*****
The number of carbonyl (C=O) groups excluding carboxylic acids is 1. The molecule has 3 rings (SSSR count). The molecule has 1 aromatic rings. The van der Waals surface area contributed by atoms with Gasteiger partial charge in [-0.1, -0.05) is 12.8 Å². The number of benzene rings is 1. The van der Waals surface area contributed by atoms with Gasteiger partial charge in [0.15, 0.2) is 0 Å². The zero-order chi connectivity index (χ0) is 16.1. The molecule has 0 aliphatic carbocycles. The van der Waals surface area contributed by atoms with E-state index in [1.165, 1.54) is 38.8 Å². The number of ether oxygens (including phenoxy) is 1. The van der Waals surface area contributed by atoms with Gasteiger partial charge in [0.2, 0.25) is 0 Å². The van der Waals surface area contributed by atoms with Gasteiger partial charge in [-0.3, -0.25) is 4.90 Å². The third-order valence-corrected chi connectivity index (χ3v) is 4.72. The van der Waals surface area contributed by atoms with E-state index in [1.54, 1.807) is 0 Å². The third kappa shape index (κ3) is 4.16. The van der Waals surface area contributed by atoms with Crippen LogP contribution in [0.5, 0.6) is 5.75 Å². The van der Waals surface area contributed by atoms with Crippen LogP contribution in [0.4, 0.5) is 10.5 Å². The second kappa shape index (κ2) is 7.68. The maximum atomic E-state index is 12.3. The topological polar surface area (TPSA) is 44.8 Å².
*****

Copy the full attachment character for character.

The number of carbonyl (C=O) groups excluding carboxylic acids is 1. The molecule has 3 rings (SSSR count). The molecule has 1 aromatic rings. The van der Waals surface area contributed by atoms with Gasteiger partial charge in [-0.1, -0.05) is 12.8 Å². The number of benzene rings is 1. The van der Waals surface area contributed by atoms with Gasteiger partial charge in [0.15, 0.2) is 0 Å². The zero-order chi connectivity index (χ0) is 16.1. The molecule has 0 aliphatic carbocycles. The van der Waals surface area contributed by atoms with E-state index in [1.165, 1.54) is 38.8 Å². The number of ether oxygens (including phenoxy) is 1. The van der Waals surface area contributed by atoms with Gasteiger partial charge in [0.2, 0.25) is 0 Å². The van der Waals surface area contributed by atoms with Gasteiger partial charge in [-0.3, -0.25) is 4.90 Å². The third-order valence-corrected chi connectivity index (χ3v) is 4.72. The van der Waals surface area contributed by atoms with E-state index in [1.54, 1.807) is 0 Å². The third kappa shape index (κ3) is 4.16. The van der Waals surface area contributed by atoms with Crippen LogP contribution in [0.5, 0.6) is 5.75 Å². The van der Waals surface area contributed by atoms with Crippen LogP contribution in [0.4, 0.5) is 10.5 Å². The second kappa shape index (κ2) is 7.68. The maximum atomic E-state index is 12.3. The topological polar surface area (TPSA) is 44.8 Å².